Peer Review Week Day 1-AM

JBJS is helping celebrate Peer Review Week 2017 by formally recognizing some of its top reviewers for their contributions. Each day during Peer Review Week 2017, JBJS will profile six different top reviewers on OrthoBuzz each morning and afternoon. This morning, let’s meet Benjamin “Kyle” Potter, Steve Elder, David H. Kim.

Benjamin_Potter
Benjamin “Kyle” Potter, MD
Walter Reed National Military Medical Center

What do you like best about reviewing for JBJS?
It gives me a sneak peek at some of what is coming in the Journal and forces me to really examine the article I am reviewing, and as a consequence other articles, with a more discerning and intellectually inquiring eye.

How do you find time to review for JBJS?
I have no idea – we’re surgeons, we make time.  Seriously, while the cumulative time to do a good review can be onerous, it is not that difficult to read an article in whole or part, take some notes, and then write/dictate/transcribe the longer review later when you have some more time.  So breaking it up helps, makes it more feasible and I think actually results in a better review than just cranking it out all at once, because you have some time to let the paper marinate.

What do you see as JBJS‘ role in shaping the future of orthopaedics?
I think the quality and focus of the content of our top journals like JBJS have a critical role in shaping how quickly and broadly new techniques or findings are adopted, and can further shape the emphasis of future research and practice changes in response to these same articles.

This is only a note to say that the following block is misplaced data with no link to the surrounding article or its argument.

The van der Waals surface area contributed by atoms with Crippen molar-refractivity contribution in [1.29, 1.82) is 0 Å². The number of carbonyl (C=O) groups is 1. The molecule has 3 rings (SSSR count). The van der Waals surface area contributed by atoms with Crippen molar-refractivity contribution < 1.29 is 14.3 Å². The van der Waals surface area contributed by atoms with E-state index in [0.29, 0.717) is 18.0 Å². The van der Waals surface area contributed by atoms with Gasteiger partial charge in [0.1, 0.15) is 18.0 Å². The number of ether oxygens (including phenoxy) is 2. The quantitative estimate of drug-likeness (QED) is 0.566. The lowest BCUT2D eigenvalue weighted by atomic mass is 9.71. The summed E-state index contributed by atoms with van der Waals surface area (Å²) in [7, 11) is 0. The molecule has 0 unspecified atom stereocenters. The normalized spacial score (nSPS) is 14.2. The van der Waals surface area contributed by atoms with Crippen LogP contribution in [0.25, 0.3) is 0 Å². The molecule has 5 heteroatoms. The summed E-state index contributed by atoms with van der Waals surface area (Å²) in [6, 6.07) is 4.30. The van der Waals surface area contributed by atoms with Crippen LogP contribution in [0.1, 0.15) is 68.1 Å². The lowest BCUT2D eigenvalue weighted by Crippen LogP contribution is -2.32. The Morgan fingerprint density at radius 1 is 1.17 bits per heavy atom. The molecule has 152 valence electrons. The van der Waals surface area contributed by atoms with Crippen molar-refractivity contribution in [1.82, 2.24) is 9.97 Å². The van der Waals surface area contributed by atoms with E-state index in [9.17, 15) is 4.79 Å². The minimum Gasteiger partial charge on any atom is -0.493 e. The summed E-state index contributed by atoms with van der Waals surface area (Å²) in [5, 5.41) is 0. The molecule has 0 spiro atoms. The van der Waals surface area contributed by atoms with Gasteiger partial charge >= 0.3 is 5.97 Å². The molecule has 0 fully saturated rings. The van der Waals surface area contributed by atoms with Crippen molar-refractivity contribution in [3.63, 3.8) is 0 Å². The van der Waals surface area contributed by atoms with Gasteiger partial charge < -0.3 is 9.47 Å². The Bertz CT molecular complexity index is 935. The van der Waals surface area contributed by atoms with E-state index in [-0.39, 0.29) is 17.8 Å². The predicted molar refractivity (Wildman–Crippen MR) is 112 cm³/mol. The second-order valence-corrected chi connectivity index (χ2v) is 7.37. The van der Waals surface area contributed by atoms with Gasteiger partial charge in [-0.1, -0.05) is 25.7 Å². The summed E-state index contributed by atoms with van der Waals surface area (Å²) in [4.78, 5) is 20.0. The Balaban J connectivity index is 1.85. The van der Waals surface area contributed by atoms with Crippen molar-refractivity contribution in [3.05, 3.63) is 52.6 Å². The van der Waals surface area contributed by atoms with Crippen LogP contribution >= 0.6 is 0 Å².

Steve_Elder
Steve Elder, MD
Mississippi State University

What do you like best about reviewing for JBJS?
I like the process.  Blinding the authors’ identity to reviewers is a practice that I wish other journals would adopt. I also appreciate being notified of the editor’s decision and then being granted access to the comments of the other reviewers.  I like to think reading their critiques helps me improve my own in the future.

How do you find time to review for JBJS?
I break it down into multiple short sessions.  A careful readthrough of the entire manuscript taking notes during as many short bursts as my schedule will allow, followed by several periods where I mull it over and crystallize my opinion (e.g. while walking to and from meetings across campus), and then a furious bout of writing.

What do you see as JBJS‘ role in shaping the future of orthopaedics?
I believe in evidence-based medicine, and I see JBJS as a major source of the evidence on which I hope clinicians are basing decisions about treatment.  I would also look to JBJS for the most promising experimental approaches.

 

David_Kim
David H. Kim, MD
New England Baptist Hospital

What do you like best about reviewing for JBJS?
Getting first access to the highest quality and most cutting edge orthopaedic research papers.

How do you find time to review for JBJS?
I dedicate every Wednesday afternoon to research and performing peer-review.

What do you see as JBJS‘ role in shaping the future of orthopaedics?
JBJS plays a critical role in screening and assessing all new scientific and technical developments in orthopaedics to make sure that its readership is exposed to only the highest-quality studies and most promising new advances.

 

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